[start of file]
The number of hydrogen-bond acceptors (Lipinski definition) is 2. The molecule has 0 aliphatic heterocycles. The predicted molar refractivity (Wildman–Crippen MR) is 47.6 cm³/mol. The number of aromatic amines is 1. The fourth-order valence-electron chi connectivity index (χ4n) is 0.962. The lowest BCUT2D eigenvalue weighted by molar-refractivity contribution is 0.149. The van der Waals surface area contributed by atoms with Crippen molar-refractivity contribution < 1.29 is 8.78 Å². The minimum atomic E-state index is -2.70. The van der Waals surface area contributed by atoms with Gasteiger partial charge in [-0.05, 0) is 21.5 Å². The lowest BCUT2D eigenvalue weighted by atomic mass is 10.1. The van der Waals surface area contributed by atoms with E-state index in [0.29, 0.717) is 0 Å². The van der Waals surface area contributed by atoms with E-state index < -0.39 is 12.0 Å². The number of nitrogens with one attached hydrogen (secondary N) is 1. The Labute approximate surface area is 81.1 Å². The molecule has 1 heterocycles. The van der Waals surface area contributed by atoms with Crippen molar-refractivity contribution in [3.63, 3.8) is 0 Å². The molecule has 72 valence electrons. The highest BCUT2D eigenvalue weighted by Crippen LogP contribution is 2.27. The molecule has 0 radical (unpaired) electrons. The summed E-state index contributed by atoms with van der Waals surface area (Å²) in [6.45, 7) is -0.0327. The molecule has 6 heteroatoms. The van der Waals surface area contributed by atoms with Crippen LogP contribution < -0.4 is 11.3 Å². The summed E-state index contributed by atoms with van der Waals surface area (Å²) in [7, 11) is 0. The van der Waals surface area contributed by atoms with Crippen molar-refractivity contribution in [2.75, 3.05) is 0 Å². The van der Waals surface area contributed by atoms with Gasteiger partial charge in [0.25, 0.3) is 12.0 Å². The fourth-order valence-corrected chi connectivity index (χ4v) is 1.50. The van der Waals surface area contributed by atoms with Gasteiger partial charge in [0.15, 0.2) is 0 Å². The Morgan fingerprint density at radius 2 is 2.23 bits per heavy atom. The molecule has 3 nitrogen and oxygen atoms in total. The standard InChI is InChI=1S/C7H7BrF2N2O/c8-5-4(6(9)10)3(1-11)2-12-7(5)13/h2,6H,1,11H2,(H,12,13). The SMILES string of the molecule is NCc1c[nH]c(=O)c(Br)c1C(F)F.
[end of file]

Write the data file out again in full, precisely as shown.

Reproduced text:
The number of hydrogen-bond acceptors (Lipinski definition) is 2. The molecule has 0 aliphatic heterocycles. The predicted molar refractivity (Wildman–Crippen MR) is 47.6 cm³/mol. The number of aromatic amines is 1. The fourth-order valence-electron chi connectivity index (χ4n) is 0.962. The lowest BCUT2D eigenvalue weighted by molar-refractivity contribution is 0.149. The van der Waals surface area contributed by atoms with Crippen molar-refractivity contribution < 1.29 is 8.78 Å². The minimum atomic E-state index is -2.70. The van der Waals surface area contributed by atoms with Gasteiger partial charge in [-0.05, 0) is 21.5 Å². The lowest BCUT2D eigenvalue weighted by atomic mass is 10.1. The van der Waals surface area contributed by atoms with E-state index in [0.29, 0.717) is 0 Å². The van der Waals surface area contributed by atoms with E-state index < -0.39 is 12.0 Å². The number of nitrogens with one attached hydrogen (secondary N) is 1. The Labute approximate surface area is 81.1 Å². The molecule has 1 heterocycles. The van der Waals surface area contributed by atoms with Crippen molar-refractivity contribution in [3.63, 3.8) is 0 Å². The molecule has 72 valence electrons. The highest BCUT2D eigenvalue weighted by Crippen LogP contribution is 2.27. The molecule has 0 radical (unpaired) electrons. The summed E-state index contributed by atoms with van der Waals surface area (Å²) in [6.45, 7) is -0.0327. The molecule has 6 heteroatoms. The van der Waals surface area contributed by atoms with Crippen LogP contribution < -0.4 is 11.3 Å². The summed E-state index contributed by atoms with van der Waals surface area (Å²) in [7, 11) is 0. The van der Waals surface area contributed by atoms with Crippen molar-refractivity contribution in [2.75, 3.05) is 0 Å². The van der Waals surface area contributed by atoms with Gasteiger partial charge in [0.25, 0.3) is 12.0 Å². The fourth-order valence-corrected chi connectivity index (χ4v) is 1.50. The van der Waals surface area contributed by atoms with Gasteiger partial charge in [0.15, 0.2) is 0 Å². The Morgan fingerprint density at radius 2 is 2.23 bits per heavy atom. The molecule has 3 nitrogen and oxygen atoms in total. The standard InChI is InChI=1S/C7H7BrF2N2O/c8-5-4(6(9)10)3(1-11)2-12-7(5)13/h2,6H,1,11H2,(H,12,13). The SMILES string of the molecule is NCc1c[nH]c(=O)c(Br)c1C(F)F.